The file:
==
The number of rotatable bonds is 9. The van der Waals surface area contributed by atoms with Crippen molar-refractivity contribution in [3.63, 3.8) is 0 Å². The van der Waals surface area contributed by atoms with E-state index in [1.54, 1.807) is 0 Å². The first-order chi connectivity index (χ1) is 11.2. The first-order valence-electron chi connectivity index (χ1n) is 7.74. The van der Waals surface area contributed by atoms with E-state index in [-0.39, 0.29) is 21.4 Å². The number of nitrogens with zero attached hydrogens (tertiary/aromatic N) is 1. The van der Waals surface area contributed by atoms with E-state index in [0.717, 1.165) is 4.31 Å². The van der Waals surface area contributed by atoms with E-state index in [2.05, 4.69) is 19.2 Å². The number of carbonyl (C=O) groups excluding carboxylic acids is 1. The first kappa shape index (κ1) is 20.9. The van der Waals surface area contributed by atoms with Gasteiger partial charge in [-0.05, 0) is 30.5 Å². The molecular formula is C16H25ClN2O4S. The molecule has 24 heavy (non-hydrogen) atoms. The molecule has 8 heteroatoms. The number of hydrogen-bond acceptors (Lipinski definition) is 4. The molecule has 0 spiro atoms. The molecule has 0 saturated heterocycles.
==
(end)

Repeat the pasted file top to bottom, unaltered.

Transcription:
The number of rotatable bonds is 9. The van der Waals surface area contributed by atoms with Crippen molar-refractivity contribution in [3.63, 3.8) is 0 Å². The van der Waals surface area contributed by atoms with E-state index in [1.54, 1.807) is 0 Å². The first-order chi connectivity index (χ1) is 11.2. The first-order valence-electron chi connectivity index (χ1n) is 7.74. The van der Waals surface area contributed by atoms with E-state index in [-0.39, 0.29) is 21.4 Å². The number of nitrogens with zero attached hydrogens (tertiary/aromatic N) is 1. The van der Waals surface area contributed by atoms with E-state index in [0.717, 1.165) is 4.31 Å². The van der Waals surface area contributed by atoms with E-state index in [2.05, 4.69) is 19.2 Å². The number of carbonyl (C=O) groups excluding carboxylic acids is 1. The first kappa shape index (κ1) is 20.9. The van der Waals surface area contributed by atoms with Gasteiger partial charge in [-0.05, 0) is 30.5 Å². The molecular formula is C16H25ClN2O4S. The molecule has 24 heavy (non-hydrogen) atoms. The molecule has 8 heteroatoms. The number of hydrogen-bond acceptors (Lipinski definition) is 4. The molecule has 0 spiro atoms. The molecule has 0 saturated heterocycles.